Daily Israel Report

New Religious Party Urges Hareidim to 'Share the Burden'

New party Am Shalem, led by former Shas MK, urges hareidim to contribute to the state.
By Maayana Miskin
First Publish: 12/28/2012, 10:26 AM

Hareidi man, IDF soldiers at Kotel
Hareidi man, IDF soldiers at Kotel
Israel news photo: Flash 90
The new party Am Shalem, led by an MK who broke away from the hareidi-religious Shas party, has taken a stance opposite the traditional hareidi parties, and is urging the hareidi community to change its stance on employment and the army.
 
"The hareidim get money but don't take part in bearing the burden and we plan to change that," the party's number-three candidate, Reuven Agassi, told Channel 10 news. The phrase "bearing the burden" is often used to refer to IDF service.
 
While Am Shalem is led by former Shas MK Chaim Amsalem and includes largely hareidi candidates, Agassi is a secular businessman from the field of high-tech.
 
Agassi told interviewers, "I'm not against hareidim. I'm against stupid people."

He expressed frustration with Shas minister Eli Yishai's call to "send Gaza back to the Middle Ages" during Israel's latest counter-terror operation in Gaza, as Hamas fired rockets on Tel Aviv and Jerusalem. "It's our children bleeding, but what about Eli Yishai's children?" he asked, an allusion to the fact that hareidi-religious politicians' children largely avoid military service in favor of full-time Torah learning.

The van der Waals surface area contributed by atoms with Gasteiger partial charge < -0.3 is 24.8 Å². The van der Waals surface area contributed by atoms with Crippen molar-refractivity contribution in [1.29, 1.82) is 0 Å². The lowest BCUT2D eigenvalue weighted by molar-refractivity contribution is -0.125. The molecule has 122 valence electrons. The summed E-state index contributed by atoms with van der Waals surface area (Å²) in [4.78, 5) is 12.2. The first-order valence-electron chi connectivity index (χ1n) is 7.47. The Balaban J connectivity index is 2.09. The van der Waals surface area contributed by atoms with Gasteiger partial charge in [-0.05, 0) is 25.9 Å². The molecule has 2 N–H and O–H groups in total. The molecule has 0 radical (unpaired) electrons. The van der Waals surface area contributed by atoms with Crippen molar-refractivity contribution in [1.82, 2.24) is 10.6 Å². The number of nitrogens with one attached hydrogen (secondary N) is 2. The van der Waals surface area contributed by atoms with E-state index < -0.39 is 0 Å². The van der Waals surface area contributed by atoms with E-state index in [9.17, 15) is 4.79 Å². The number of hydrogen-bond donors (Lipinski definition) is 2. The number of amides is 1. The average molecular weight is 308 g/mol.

"I don't need anyone to pray for me," he added, a reference to the argument, common in the hareidi world, that men who learn Torah full-time rather than serving in the army provide the entire nation with spiritual protection.
 
The Am Shalem party urges "a return to moderate Judaism and social justice." It's head, MK Amsalem, has accused Shas of straying from the traditional religious lifestyle of Sephardic and Mizrahi Jews (Jews of Middle Eastern descent) in favor of the European-Jewish hareidi approach.
 
Polls have shown the party struggling to get the minimum number of votes needed to enter Knesset.